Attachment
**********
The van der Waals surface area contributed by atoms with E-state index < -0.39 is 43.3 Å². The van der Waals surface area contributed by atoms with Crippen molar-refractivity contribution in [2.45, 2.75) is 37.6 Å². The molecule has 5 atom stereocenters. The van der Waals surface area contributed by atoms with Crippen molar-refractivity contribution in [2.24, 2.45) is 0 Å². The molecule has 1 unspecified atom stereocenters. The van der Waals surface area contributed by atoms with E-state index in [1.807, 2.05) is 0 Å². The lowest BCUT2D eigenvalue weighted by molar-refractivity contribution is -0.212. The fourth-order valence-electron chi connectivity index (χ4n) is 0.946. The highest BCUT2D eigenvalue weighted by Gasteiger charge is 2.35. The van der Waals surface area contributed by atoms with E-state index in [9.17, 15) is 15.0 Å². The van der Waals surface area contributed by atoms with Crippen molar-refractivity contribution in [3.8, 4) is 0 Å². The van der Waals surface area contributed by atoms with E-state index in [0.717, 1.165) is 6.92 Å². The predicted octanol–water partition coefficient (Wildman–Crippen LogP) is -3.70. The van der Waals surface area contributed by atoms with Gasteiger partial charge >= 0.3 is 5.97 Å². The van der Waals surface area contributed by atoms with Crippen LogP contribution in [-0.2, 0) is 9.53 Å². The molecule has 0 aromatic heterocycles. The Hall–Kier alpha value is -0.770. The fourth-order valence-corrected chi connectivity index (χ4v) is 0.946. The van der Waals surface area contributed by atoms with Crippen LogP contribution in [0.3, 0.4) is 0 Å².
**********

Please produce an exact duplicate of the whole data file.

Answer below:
The van der Waals surface area contributed by atoms with E-state index < -0.39 is 43.3 Å². The van der Waals surface area contributed by atoms with Crippen molar-refractivity contribution in [2.45, 2.75) is 37.6 Å². The molecule has 5 atom stereocenters. The van der Waals surface area contributed by atoms with Crippen molar-refractivity contribution in [2.24, 2.45) is 0 Å². The molecule has 1 unspecified atom stereocenters. The van der Waals surface area contributed by atoms with E-state index in [1.807, 2.05) is 0 Å². The lowest BCUT2D eigenvalue weighted by molar-refractivity contribution is -0.212. The fourth-order valence-electron chi connectivity index (χ4n) is 0.946. The highest BCUT2D eigenvalue weighted by Gasteiger charge is 2.35. The van der Waals surface area contributed by atoms with E-state index in [9.17, 15) is 15.0 Å². The van der Waals surface area contributed by atoms with Crippen molar-refractivity contribution in [3.8, 4) is 0 Å². The van der Waals surface area contributed by atoms with E-state index in [0.717, 1.165) is 6.92 Å². The predicted octanol–water partition coefficient (Wildman–Crippen LogP) is -3.70. The van der Waals surface area contributed by atoms with Gasteiger partial charge >= 0.3 is 5.97 Å². The van der Waals surface area contributed by atoms with Crippen LogP contribution in [-0.2, 0) is 9.53 Å². The molecule has 0 aromatic heterocycles. The Hall–Kier alpha value is -0.770. The fourth-order valence-corrected chi connectivity index (χ4v) is 0.946. The van der Waals surface area contributed by atoms with Crippen LogP contribution in [0.3, 0.4) is 0 Å².